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Posts Tagged ‘Reynolds Journalism Institute’

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The 2012 RJI Mobile Media News Consumption Survey brings some interesting mileposts on the evolution of mobile news use, but to me it seems to raise some questions too.

In a post at poynter.org, Jeff Sonderman writes that certain results of the survey “makes tablet readers seem the best hope for print publishers that want to make a digital transition based on paid content.” Along with a finding that tablets are strongly favored for news consumption by people over 35, Jeff highlights three findings of the survey:

“More than half [52 percent] of the mobile news consumers who said they used their large media tablet most frequently for news also subscribed to a printed newspaper and/or newsmagazine. …
“Those who said they use their large media tablet most frequently for consuming news also are much more likely to subscribe to digital news products than those who said they use their smartphone most frequently for news. …
“About 60 percent of owners who favored large media tablets consider their experience consuming news on their tablets better than reading a printed newspaper.”

Among the questions I have is whether print news organizations should be focusing on where their current audience is or where the potential audience is – and that’s a question that goes back decades.

Among people who already subscribe to newspapers or news magazines, and who are over 35, tablets are a strong favorite – but if you focus on going after that group, what about the people under 35, who much more strongly favor using their smartphones rather than a tablet (57 percent vs. 28 percent)?

Smartphones also are nearly ubiquitous – owned by 92 percent of mobile news consumers, compared to the 40 percent who own tablets.

Maybe if your mobile site is good, it doesn’t matter, but I haven’t heard that the industry is approaching the point where most mobile sites are considered to deliver a good experience. Until then, the few news sites that are good would seem to have an advantage in building a reading habit among a larger segment of the potential audience, leaving the industry still relying on a shrinking portion of the population.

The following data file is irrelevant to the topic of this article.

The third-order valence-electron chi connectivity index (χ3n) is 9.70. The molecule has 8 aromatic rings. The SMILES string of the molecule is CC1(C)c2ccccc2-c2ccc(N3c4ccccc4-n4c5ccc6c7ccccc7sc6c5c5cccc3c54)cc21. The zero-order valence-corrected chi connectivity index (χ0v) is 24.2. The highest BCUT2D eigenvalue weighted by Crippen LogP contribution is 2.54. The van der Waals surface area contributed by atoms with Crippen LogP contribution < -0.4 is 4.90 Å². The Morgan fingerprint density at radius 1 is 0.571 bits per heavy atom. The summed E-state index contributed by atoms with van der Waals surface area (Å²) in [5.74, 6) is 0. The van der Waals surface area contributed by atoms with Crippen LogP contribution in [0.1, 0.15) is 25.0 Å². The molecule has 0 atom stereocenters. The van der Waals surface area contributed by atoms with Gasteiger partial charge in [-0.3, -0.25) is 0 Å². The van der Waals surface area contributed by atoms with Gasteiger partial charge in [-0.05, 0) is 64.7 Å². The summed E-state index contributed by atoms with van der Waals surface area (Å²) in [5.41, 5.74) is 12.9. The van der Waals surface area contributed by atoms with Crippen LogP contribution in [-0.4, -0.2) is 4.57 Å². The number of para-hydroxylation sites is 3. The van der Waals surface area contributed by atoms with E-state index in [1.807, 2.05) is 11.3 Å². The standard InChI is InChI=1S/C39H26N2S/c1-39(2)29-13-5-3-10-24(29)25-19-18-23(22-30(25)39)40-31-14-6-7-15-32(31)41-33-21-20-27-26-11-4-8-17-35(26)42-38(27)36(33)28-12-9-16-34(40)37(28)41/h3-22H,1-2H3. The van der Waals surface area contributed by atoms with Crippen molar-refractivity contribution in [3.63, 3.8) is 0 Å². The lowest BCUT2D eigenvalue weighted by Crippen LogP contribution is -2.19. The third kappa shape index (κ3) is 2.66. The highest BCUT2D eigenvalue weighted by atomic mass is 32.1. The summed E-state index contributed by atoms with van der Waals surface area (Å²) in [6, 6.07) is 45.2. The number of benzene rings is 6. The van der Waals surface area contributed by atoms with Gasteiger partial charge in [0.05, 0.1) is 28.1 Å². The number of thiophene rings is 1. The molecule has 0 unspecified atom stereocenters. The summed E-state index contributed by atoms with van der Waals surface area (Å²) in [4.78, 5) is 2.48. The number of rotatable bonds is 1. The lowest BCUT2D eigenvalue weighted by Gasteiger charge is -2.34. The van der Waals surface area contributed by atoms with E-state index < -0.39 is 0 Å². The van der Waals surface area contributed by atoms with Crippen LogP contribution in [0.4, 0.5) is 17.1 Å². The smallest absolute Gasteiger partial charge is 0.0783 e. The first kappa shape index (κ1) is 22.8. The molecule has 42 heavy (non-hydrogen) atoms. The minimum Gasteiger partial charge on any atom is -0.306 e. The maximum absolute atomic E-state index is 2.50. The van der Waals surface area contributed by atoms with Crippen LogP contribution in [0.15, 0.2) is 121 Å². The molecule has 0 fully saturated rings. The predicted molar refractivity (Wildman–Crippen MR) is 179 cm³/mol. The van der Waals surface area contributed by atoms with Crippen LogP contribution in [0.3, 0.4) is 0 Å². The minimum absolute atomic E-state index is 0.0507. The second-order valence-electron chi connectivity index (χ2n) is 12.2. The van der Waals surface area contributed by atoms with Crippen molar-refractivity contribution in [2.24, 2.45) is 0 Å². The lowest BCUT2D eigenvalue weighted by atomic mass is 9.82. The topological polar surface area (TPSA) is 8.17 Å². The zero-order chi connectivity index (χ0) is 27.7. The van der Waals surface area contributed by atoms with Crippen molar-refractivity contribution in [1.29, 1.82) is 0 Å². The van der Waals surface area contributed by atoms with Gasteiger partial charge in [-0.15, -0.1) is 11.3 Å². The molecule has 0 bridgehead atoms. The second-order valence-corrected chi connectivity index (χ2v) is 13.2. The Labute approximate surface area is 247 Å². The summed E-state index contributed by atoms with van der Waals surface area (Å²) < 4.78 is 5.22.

A focus on the tablet also could simply reinforce the old print newsroom habit of tailoring the work toward a particular time of day – except with tablets it is evening instead of morning. Smartphone users are roughly equally likely to check for news at various times of day, while half of tablet users wait until evening.

Ultimately, this may come down to whether you think news will (or should) wind up primarily supported by subscriptions and some type of paywall or will (or should) remain largely free and supported by advertising. If the former, the ready niche – of older, presumably better-off readers accustomed to your style of product – is tablets.

But even if that’s the better path in the short-term because it based on paid content now, not the promise of something uncertain later, it’s less of a digital transition unless your theory is that it is the best way to convince stubbornly print-oriented editors and publishers to begin tailoring their work toward a tablet-based digital audience, and that from there it then would be easier to get to an all-digital orientation from there than from where they are now.

7/11/12 UPDATE: I think my own view comes closer to what the deputy publisher of TPM expressed in May to Nieman Journalism Lab:

“We’re giving a lot of thought to three different kinds of consumption: Active consumption being at the desktop, on-the-go consumption being on your mobile phone, and passive consumption being in your bed, on your tablet, something like that.”

7/13/12 UPDATE: I’d like to see more studies of the effects of paywalls on demographics, but one from Our Hometown about what happened to the online audience of the Times Record in Brunswick, Maine (that link goes to a PDF), should give everyone pause: When the paper’s website was free, the average age of users was 43, but after a paywall went up the number of young site visitors dropped off a cliff and the average age rose to 59.

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